from the Superior Court in Maricopa County No.
LC2015-000467-001 The Honorable Joan M. Sinclair, Judge
Michael Dew Counsel for Real Party in Interest/Appellant
Offenberg Counsel for Petitioner/Appellee
Presiding Judge Randall M. Howe delivered the opinion of the
Court, in which Judge Peter B. Swann and Judge Patricia A.
Orozco  joined.
This case presents two questions concerning A.R.S. §
28-672, which creates the class 3 misdemeanor offense of
causing a person serious physical injury by committing
certain traffic violations. First, does the offense require
proof of a culpable mental state? Second, is a person charged
with committing that offense entitled to a jury trial? We
hold that the offense is a strict liability offense that does
not require proof of any culpable mental state. We also hold
that a person is not entitled to a jury trial on a charged
violation of the statute because the offense has no common
law antecedent and is not a sufficiently serious offense to
warrant a jury trial.
AND PROCEDURAL HISTORY
One night in November 2013, Jamie Hernandez-Alejandro stopped
at a stop sign and then proceeded to make a left-hand turn
through the intersection. As he crossed the intersection, his
car hit a scooter, seriously injuring its driver and
passenger. The City of Phoenix charged Hernandez-Alejandro
with violating A.R.S. § 28-672(A)(5). Section
28-672(A)(5) states that a person commits the offense of
causing serious physical injury or death by a moving
violation if the person fails to yield to vehicles that are
within an intersection and that act causes serious physical
injury or death to another person.
Before the bench trial, Hernandez-Alejandro moved to require
the State to prove that he acted "knowingly" under
the statute and moved for a jury trial because the offense
had a common law antecedent entitling him to one. The
municipal court granted the motions and the State sought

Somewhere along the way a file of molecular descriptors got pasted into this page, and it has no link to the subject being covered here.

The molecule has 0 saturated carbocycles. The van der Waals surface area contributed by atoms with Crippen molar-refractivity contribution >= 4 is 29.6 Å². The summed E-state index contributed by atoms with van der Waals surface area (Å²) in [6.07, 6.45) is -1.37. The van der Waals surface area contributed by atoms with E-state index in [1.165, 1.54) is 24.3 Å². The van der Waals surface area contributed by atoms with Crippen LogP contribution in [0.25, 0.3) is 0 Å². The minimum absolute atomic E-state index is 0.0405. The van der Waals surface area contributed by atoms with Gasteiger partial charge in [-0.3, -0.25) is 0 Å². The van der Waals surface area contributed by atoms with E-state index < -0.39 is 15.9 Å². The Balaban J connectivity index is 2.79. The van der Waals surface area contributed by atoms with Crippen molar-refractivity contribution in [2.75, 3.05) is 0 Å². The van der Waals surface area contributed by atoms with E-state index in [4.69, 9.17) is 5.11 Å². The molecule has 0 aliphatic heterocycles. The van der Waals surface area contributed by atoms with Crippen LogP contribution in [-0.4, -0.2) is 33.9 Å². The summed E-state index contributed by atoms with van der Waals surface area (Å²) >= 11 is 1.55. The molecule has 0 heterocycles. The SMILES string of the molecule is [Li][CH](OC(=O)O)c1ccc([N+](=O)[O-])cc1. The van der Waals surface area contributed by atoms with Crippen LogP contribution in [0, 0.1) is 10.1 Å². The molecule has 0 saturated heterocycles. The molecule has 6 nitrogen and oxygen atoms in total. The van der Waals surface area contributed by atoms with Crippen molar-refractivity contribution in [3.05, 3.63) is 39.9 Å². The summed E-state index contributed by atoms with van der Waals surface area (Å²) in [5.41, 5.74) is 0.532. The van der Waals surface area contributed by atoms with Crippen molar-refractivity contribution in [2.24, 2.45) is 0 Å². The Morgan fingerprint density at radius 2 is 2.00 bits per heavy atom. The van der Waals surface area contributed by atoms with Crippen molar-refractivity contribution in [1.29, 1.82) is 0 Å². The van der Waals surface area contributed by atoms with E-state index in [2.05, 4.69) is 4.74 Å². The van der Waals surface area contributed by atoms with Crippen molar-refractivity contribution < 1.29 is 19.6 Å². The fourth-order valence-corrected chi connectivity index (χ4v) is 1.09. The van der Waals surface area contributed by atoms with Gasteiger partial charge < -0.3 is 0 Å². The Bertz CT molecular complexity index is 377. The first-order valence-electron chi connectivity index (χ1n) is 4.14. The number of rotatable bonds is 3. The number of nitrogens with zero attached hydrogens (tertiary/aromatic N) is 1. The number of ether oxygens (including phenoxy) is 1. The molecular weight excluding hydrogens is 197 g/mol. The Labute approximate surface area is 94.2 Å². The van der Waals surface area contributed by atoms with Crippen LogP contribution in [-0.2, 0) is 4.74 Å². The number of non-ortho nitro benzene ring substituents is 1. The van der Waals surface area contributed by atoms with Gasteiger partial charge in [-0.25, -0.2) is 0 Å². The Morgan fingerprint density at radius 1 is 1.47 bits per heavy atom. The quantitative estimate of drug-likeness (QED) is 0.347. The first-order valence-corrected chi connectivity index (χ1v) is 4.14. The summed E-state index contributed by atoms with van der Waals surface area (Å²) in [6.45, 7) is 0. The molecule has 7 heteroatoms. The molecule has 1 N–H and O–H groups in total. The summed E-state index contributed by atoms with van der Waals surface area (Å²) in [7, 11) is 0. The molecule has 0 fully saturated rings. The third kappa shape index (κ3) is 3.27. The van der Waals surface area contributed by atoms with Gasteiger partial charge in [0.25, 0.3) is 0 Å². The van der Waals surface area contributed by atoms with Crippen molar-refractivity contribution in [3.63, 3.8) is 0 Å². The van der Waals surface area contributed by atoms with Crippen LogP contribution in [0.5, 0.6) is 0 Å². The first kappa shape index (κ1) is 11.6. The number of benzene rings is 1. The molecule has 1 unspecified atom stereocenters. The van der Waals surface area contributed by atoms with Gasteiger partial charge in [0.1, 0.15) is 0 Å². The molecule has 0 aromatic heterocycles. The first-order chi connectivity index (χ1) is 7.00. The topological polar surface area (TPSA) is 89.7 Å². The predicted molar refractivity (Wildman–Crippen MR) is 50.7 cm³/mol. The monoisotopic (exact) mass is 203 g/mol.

special action review from the superior court. The superior
court reversed the municipal court's orders and held that
A.R.S. § 28-672 is a strict liability offense and that
an alleged violation of the statute did not warrant a jury
trial. Hernandez-Alejandro timely appealed.
A.R.S. § 28-672 is a Strict Liability Offense
Hernandez-Alejandro argues that the superior court erred by
finding that A.R.S. § 28-672 is a strict liability
offense. We review the superior court's interpretation of
statutes de novo. See State v. Slayton, 214 Ariz.
511, 513 ¶ 6, 154 P.3d 1057, 1059 (App. 2007). The
superior court did not err because violating A.R.S. §
28-672(A)(5) does not necessarily involve a culpable mental
state, as manifested by its clear legislative intent.
A person commits the offense of causing serious physical
injury or death by a moving violation if the person violates
A.R.S. § 28-773, among other statutes, and the violation
results in an accident causing serious physical injury or
death to another person. A.R.S. § 28-672(A)(5). Section
28-773 states that "[t]he driver of a vehicle shall stop
in obedience to a stop sign . . . and then proceed with
caution yielding to vehicles that are not required to stop
and that are within the intersection or are approaching so
closely as to constitute an immediate hazard."
Arizona Revised Statutes Section 13-202(B) - which applies to
Title 28 offenses, see A.R.S. § 13-102(D)
-states that "[i]f a statute defining an offense does
not expressly prescribe a culpable mental state that is
sufficient for commission of the offense, no culpable mental
state is required . . . and the offense is one of strict
liability unless the proscribed conduct necessarily involves
a culpable mental state." The statute here, A.R.S.
§ 28-672, does not expressly prescribe a culpable mental
state. The statute describes acts or results that violate the
statute. Section 28-672 lacks any reference to the
person's state of mind, such as "intentionally,
" "knowingly, " "recklessly, " or
"negligently." Moreover, the statute at issue does
not necessarily involve a culpable mental state. Merely
proceeding without caution and failing to yield to other